E. Coli And Immigration—Your Lettuce Is Picked By People Who Don't Know What A Germ Is, And Won't Learn
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There is a CDC warning about an e. coli outbreak in romaine lettuce picked in Yuma, AZ. Minorities are not “hardest hit” by this, but women are, because men are less likely to say “Oh, I’ll just have a salad”.

70% of those who've gotten sick are female.

Similarly, when leafy greens were the culprit of an E. coli outbreak last year, 67% of those infected were women or girls. In 2016, females were 73% of those ill from an outbreak in alfalfa sprouts, notes the U.S. Centers for Disease Control and Prevention.

Why the romaine lettuce E. coli outbreak affects mostly women, USA Today, April 21, 2018

The obvious reason for e. coli getting into the food supply—a Third World agricultural labor force picking, handling, and packing the lettuce.

When you Google Yuma Farms Undocumented, you get headlines like this:

The problem—while, as Fred Reed keeps insisting, there's a lot of First World in Mexico, the immigrants picking the lettuce are from the backward parts of Mexico, and many of them have only a fourth-grade education—or less.

They don't understand that germs cause disease.

In 2006,  Baltimore Sun piece asked Who's accountable for E. coli?, and suggested “a modern, integrated food safety system for the United States” needs to be put in place by Congress.

How about this: stop turning over all jobs in food handling and harvesting to people who don't understand sanitation. People who likely have less than a sixth-grade education.

How is that you yourself know about the Germ Theory of disease? Because you learned about it in health class in school, or your parents told you.

Mexican immigrants didn't have those classes, or those parents. How would they know?

According to the Monterey County Herald , and other news sources, one of the possible mechanisms for the latest E. Coli transmission is “worker hygiene.”[E. Coli Dna Matches Cow Manure Salinas Valley: Strain That Tainted Spinach Linked To Cattle Ranch, By Dania Akkad, Octobe 13, 2006 ]

Bad worker hygiene in agriculture is caused by mass immigration's effect on the labor force. N.B. Nothing about this situation would be improved by legalization or guest worker programs.

I suppose that means the USDA is going to go around conducting classes in hygiene in Spanish,. Of course they'll also need to hire Mixtec speakers for the 100,000 illiterate Indians now living in California. As Steve Sailer said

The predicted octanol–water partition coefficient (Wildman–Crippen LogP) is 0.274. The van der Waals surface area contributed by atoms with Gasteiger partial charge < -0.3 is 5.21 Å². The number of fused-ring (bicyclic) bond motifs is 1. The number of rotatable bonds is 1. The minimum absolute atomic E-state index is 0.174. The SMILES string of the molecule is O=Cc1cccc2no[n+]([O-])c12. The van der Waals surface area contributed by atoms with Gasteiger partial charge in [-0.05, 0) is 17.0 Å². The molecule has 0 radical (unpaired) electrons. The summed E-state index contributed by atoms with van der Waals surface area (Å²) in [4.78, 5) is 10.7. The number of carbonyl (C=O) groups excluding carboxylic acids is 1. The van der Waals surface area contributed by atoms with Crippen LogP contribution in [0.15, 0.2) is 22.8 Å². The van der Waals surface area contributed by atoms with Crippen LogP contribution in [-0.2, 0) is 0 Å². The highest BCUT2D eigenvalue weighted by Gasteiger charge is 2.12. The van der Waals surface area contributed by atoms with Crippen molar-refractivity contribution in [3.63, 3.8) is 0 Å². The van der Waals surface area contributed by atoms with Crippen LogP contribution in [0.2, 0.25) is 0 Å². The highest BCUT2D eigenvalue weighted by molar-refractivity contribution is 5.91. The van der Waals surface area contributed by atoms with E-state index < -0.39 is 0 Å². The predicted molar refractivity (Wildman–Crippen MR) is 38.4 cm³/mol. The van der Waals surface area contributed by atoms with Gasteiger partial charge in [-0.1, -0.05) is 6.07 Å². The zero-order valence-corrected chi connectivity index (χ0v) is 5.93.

Because wages are so low, there's little need to mechanize farm work in California. And because the state's farm work jobs are so poorly paid for the brutal conditions (three workers died of heat stroke this summer), nobody makes a career out of it if they can. So, the growers constantly suck in to this country more (and ever less educated) illegal aliens. [LA Weekly writer Marc] Cooper notes:

"In a pattern that one academic calls “ethnic replacement,” succeeding waves of ever poorer, more marginal Mexicans, many of them from indigenous communities where Spanish is a foreign language, increasingly constitute the field labor force. The downward-spiraling Mexican economy feverishly churns those waves to the degree that, at any moment, as many as 20 percent of California’s agricultural workers have been in the U.S. for less than a year."

The neocon open border cheerleaders contend that these newcomers will "assimilate" into American culture. Real Soon Now. Yet, these Mixtec-speaking Indians who increasingly make up California's farm workers haven't even assimilated into Hispanic culture in the 484 years since the Spaniards conquered Mexico.

There are two obvious things that would make the food industry more sanitary: English speaking, American-educated employees, and machine picking. These would reduce the other social costs associated with immigrant farm labor, too.

For more, see Invincible Ignorance And Ebola—Why Are We Letting In Immigrants Who Don’t Know What A Germ Is?

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